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ACLU calls out FL over efforts to ‘chill’ free speech of pro-Palestine students


ACLU calls out FL over efforts to ‘chill’ free speech of pro-Palestine students

Nov 02, 2023 | 5:48 pm ET
By Jackie Llanos
ACLU calls out FL over efforts to ‘chill’ free speech of pro-Palestine students
Protesters from the progressive organization Jewish Voice for Peace chant “cease-fire now” and “free Palestine” inside the U.S. House Cannon Office Building rotunda Wednesday, Oct. 18, 2023. U.S. Capitol Police arrested and led protesters away through the New Jersey Avenue exit. The demonstration occurred the same day that President Joe Biden visited Tel Aviv, Israel to announce defense aid as well as humanitarian assistance for Palestinians displaced in the Gaze Strip. (Ashley Murray/States Newsroom)

Top leaders at the American Civil Liberties Union criticized Florida in a letter Wednesday for demanding the deactivation of chapters of a pro-Palestine student organization.

More than 600 college and university leaders received the letter, urging them to reject political calls to investigate and punish student groups for exercising free speech, using Florida as the main example.

The ACLU letter states:

“On October 24, 2023, Florida State University System Chancellor Ray Rodrigues issued an order ‘in consultation with Governor DeSantis,’ calling for the deactivation of the Students for Justice in Palestine (SJP) chapters at public universities in Florida. In his order, Chancellor Rodrigues cited Florida’s material support for terrorism statute and asserted that a ‘toolkit’ released by the National SJP expressed the group’s support for terrorism. In particular, Chancellor Rodrigues cited the toolkit’s reference to Hamas’s ‘Al Aqsa Flood’ operation as ‘the resistance,’ and its statement that ‘Palestinian students in exile are PART of this movement, not in solidarity with this movement,’ as examples of the organization’s ‘support for terrorism.'”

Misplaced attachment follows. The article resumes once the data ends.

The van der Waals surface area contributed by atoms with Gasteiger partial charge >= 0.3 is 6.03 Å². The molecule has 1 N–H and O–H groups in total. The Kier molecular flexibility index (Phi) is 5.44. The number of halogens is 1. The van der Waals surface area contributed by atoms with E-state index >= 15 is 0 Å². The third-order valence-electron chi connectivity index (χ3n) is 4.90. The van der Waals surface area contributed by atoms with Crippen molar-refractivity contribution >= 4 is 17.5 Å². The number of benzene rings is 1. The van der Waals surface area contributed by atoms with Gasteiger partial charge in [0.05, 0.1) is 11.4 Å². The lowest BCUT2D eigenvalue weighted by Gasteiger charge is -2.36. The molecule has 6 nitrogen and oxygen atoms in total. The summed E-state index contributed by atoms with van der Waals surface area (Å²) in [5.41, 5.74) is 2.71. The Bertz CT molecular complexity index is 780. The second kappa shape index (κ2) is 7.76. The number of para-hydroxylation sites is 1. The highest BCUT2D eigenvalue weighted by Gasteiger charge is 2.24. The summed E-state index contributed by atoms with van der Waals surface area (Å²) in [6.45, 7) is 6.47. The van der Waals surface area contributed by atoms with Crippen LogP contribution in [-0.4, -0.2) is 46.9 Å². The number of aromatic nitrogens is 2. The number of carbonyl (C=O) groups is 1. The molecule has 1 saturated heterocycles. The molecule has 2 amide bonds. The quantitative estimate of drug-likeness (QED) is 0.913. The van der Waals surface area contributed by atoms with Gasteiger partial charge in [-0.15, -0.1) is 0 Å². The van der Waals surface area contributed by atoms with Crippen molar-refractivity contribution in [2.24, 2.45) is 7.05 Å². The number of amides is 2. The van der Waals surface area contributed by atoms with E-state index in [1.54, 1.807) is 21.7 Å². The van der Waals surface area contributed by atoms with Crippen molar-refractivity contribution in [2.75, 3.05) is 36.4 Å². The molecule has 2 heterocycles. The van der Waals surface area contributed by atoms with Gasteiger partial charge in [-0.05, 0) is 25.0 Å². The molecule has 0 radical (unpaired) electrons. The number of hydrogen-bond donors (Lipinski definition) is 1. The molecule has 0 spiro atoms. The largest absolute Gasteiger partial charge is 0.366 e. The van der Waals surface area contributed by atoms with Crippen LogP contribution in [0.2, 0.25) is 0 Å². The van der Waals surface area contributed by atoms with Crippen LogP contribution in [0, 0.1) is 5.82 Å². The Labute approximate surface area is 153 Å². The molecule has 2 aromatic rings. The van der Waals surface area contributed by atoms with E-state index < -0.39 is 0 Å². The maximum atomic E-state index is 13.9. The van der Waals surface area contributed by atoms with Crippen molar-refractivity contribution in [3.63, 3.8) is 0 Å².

The letter continued: “To be clear, the ACLU in no way approves of or endorses such statements. Endorsing brutal mass murder of civilians is contrary to the principles of human rights that animate our domestic agenda. And yet under basic free speech principles, such statements are constitutionally protected. University officials may criticize or condemn the statements contained in the National SJP’s toolkit. Those statements, however, are not material support for terrorism, but political advocacy fully protected by the First Amendment.”

According to the letter, local chapters of the organization can’t be penalized for their association with National Students for Justice in Palestine. Additionally, the ACLU wrote that because the statements from the association weren’t coordinated with Hamas, they counted as independent speech.

“In the absence of any indication that these student organizations have themselves engaged in unlawful activity, or violated valid university policies, both the First Amendment and bedrock principles of academic freedom stand firmly against any attempts to punish them for their protected speech and associations,” the ACLU leaders wrote.